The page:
The creation of institutional and policy safeguards generally lags technological development, with the gap set to be especially wide for AI. In managing the promises and perils of AI, developing countries will be challenged to react fast enough. Globally, even those governments that are looking the hardest at regulatory guardrails have for the most part only reached the stage of thinking about how to think about what to do.
Development professionals should not embrace AI as an obvious solution without examining and avoiding the risks. In moving faster up the learning curve on AI technology, we will need to support the development of new capabilities among partners in government, civil society and the private sector – and, importantly, within our own ranks. We will need to make considered judgments about when AI tools are the best choice, mindful of the potential for biased outcomes and other negative consequences. We will need to support the development of local technical and regulatory capacity, recognising the critical need for people whose understanding of context and culture matches their technical acumen. Our support should include reflection on ethical issues and responsible practices. In the realm of AI governance, we will need to help develop responsible policy and regulatory capacity in the countries we work in.
In addition, we should do more to encourage and support dialogue among developing countries geared to sharing knowledge on the emerging challenges and opportunities associated with AI and its unique implications for developing countries. We will do well to observe the particular effects of the AI revolution in Asia and the Pacific where, before discussion of the negative impacts of social media drew global attention, we were already observing its bellwether effects in the Philippines, India, Myanmar, and other countries. Finally, we should improve communication and collaboration within the development community around all things related to AI.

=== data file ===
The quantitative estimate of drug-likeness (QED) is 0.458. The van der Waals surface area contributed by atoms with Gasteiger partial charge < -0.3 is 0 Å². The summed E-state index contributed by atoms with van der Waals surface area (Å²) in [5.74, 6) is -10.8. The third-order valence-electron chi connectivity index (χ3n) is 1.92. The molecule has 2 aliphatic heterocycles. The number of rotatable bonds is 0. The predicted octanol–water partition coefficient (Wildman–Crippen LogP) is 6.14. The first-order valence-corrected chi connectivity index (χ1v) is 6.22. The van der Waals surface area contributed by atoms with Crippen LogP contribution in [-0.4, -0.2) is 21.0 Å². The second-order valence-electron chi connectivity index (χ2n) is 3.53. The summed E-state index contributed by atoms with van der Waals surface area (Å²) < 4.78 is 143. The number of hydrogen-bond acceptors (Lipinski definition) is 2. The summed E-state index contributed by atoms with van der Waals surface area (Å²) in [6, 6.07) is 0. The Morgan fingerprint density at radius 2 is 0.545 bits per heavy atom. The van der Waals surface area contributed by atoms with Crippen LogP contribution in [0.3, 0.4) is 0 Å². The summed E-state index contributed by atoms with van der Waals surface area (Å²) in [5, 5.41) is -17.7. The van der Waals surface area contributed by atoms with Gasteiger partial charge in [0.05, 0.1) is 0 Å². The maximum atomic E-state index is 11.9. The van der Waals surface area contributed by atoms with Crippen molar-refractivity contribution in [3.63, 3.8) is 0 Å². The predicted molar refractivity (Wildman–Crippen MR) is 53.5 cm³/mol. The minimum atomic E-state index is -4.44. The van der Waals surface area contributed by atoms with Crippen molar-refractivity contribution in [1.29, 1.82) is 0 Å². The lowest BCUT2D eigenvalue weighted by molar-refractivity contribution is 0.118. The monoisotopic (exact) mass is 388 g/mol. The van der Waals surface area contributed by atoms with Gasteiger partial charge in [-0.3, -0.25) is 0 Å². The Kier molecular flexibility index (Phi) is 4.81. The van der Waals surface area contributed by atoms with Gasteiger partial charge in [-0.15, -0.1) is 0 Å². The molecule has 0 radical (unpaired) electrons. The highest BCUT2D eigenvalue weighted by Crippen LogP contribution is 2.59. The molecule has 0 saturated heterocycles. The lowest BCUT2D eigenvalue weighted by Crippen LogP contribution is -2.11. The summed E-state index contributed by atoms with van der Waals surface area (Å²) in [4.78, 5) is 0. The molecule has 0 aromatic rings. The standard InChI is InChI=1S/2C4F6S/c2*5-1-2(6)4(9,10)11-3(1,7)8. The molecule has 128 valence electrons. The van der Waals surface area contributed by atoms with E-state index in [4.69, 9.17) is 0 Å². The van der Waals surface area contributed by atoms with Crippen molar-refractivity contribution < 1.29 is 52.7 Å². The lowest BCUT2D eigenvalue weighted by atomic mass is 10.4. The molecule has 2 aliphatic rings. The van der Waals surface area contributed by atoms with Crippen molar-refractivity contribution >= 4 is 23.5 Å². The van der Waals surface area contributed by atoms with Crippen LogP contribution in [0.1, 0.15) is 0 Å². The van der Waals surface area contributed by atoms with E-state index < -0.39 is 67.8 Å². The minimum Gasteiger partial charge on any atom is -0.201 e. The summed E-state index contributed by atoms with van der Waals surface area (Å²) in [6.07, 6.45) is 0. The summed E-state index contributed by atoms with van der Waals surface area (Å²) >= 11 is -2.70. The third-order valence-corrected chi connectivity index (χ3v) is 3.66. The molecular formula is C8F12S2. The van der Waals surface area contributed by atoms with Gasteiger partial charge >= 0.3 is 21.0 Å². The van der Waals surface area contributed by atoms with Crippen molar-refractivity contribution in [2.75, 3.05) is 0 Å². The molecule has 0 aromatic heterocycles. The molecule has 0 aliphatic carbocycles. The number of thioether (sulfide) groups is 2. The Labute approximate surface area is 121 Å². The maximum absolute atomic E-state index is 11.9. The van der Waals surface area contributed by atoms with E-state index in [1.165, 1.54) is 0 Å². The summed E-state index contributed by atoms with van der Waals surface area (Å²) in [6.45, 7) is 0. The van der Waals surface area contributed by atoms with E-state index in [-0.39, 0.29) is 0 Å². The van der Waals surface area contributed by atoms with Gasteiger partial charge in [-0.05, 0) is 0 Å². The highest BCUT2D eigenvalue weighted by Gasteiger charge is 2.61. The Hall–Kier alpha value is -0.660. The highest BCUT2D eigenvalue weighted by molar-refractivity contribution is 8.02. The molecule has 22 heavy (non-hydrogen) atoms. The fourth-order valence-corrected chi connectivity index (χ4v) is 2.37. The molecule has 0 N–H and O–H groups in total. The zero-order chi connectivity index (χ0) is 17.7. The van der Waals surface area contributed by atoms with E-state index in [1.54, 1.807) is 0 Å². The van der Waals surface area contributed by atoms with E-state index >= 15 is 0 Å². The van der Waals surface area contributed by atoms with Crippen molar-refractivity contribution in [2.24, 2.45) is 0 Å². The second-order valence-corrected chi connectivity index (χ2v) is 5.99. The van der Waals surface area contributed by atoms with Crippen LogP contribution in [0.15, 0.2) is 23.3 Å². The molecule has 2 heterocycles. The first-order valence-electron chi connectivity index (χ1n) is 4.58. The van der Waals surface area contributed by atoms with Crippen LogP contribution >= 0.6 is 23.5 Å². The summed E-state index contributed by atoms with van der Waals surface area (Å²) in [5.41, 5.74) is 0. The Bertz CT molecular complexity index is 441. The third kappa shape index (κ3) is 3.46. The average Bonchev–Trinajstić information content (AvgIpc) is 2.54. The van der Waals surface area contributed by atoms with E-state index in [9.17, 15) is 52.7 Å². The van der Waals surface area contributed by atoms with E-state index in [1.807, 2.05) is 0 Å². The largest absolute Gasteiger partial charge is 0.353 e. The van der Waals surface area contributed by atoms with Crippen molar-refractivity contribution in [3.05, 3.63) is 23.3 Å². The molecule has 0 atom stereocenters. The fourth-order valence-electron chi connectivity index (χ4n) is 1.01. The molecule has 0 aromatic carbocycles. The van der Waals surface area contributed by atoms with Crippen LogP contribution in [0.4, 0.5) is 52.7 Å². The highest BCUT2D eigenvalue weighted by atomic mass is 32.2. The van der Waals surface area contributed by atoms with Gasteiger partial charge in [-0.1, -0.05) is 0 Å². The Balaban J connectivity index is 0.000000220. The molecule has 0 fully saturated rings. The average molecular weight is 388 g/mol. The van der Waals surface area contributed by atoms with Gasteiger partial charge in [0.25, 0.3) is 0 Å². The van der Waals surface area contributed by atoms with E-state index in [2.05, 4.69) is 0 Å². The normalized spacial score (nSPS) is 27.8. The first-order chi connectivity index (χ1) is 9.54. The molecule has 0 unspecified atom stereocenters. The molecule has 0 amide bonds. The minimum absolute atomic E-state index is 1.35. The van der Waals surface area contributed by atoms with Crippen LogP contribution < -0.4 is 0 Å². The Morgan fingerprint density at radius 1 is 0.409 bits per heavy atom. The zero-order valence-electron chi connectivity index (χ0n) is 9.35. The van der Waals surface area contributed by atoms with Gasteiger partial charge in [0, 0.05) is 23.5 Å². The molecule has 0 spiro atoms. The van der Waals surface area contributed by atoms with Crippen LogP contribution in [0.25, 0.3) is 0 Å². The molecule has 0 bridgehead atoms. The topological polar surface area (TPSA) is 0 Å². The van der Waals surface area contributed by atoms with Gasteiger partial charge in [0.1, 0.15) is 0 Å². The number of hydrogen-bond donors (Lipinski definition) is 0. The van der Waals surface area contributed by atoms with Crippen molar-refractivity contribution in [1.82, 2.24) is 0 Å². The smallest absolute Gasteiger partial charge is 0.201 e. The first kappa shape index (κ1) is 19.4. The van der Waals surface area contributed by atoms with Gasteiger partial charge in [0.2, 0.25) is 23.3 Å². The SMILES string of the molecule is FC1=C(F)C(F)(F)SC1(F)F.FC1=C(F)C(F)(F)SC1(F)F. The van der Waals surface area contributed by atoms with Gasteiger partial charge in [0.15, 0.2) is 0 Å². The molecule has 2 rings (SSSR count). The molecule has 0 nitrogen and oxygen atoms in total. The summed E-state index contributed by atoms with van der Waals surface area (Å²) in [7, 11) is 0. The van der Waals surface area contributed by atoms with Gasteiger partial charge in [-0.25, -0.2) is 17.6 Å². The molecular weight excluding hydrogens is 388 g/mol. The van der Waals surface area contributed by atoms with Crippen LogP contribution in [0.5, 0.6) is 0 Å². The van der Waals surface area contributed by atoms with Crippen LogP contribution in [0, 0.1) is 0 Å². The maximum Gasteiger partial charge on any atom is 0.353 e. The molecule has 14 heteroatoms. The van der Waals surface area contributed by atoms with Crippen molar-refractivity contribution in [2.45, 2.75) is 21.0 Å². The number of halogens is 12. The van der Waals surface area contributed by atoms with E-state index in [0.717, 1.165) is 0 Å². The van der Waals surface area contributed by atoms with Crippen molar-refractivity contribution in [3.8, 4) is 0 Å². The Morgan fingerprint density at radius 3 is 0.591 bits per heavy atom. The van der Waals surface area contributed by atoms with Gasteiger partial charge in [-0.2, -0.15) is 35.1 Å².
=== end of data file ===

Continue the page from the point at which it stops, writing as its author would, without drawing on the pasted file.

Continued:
AI offers immense potential to address some of the most pressing development challenges of our generation. At the same time, ensuring that its benefits are distributed equitably and ethically will be tough. Each time we use ChatGPT or another AI tool, it will be the least capable version of that tool we will ever use. The same cannot be said of our continued encounters with poverty, inequality, climate change, gender inequality, and other development challenges. We should leverage AI to address these challenges, but not without being mindful of the attendant risks and the need for adequate safeguard measures.